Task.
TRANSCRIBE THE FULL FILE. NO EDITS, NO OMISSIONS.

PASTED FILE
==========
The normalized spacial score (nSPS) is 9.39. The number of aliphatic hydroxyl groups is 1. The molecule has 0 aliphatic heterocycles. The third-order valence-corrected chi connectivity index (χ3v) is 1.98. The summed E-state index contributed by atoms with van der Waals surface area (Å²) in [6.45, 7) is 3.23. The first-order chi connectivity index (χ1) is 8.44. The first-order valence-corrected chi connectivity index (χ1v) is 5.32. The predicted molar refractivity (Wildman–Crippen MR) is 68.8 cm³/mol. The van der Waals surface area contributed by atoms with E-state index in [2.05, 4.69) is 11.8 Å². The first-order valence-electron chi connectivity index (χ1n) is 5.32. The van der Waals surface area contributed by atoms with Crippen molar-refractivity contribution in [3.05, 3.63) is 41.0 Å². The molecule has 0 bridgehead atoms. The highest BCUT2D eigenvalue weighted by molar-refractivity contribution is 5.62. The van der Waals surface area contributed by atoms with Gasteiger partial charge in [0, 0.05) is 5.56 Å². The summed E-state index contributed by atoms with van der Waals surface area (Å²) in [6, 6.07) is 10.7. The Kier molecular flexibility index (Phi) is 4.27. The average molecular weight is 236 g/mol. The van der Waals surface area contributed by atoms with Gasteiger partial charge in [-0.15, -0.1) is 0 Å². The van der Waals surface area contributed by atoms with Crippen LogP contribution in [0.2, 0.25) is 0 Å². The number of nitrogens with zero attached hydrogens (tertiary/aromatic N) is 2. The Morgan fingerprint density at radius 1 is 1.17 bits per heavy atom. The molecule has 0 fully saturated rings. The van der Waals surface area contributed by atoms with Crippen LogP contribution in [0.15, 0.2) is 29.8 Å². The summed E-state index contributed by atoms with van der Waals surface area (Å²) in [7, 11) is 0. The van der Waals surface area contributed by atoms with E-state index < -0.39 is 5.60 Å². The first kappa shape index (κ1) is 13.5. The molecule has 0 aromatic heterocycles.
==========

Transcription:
The normalized spacial score (nSPS) is 9.39. The number of aliphatic hydroxyl groups is 1. The molecule has 0 aliphatic heterocycles. The third-order valence-corrected chi connectivity index (χ3v) is 1.98. The summed E-state index contributed by atoms with van der Waals surface area (Å²) in [6.45, 7) is 3.23. The first-order chi connectivity index (χ1) is 8.44. The first-order valence-corrected chi connectivity index (χ1v) is 5.32. The predicted molar refractivity (Wildman–Crippen MR) is 68.8 cm³/mol. The van der Waals surface area contributed by atoms with E-state index in [2.05, 4.69) is 11.8 Å². The first-order valence-electron chi connectivity index (χ1n) is 5.32. The van der Waals surface area contributed by atoms with Crippen molar-refractivity contribution in [3.05, 3.63) is 41.0 Å². The molecule has 0 bridgehead atoms. The highest BCUT2D eigenvalue weighted by molar-refractivity contribution is 5.62. The van der Waals surface area contributed by atoms with Gasteiger partial charge in [0, 0.05) is 5.56 Å². The summed E-state index contributed by atoms with van der Waals surface area (Å²) in [6, 6.07) is 10.7. The Kier molecular flexibility index (Phi) is 4.27. The average molecular weight is 236 g/mol. The van der Waals surface area contributed by atoms with Gasteiger partial charge in [-0.15, -0.1) is 0 Å². The van der Waals surface area contributed by atoms with Crippen LogP contribution in [0.2, 0.25) is 0 Å². The number of nitrogens with zero attached hydrogens (tertiary/aromatic N) is 2. The Morgan fingerprint density at radius 1 is 1.17 bits per heavy atom. The molecule has 0 fully saturated rings. The van der Waals surface area contributed by atoms with Crippen LogP contribution in [0.15, 0.2) is 29.8 Å². The summed E-state index contributed by atoms with van der Waals surface area (Å²) in [7, 11) is 0. The van der Waals surface area contributed by atoms with E-state index < -0.39 is 5.60 Å². The first kappa shape index (κ1) is 13.5. The molecule has 0 aromatic heterocycles.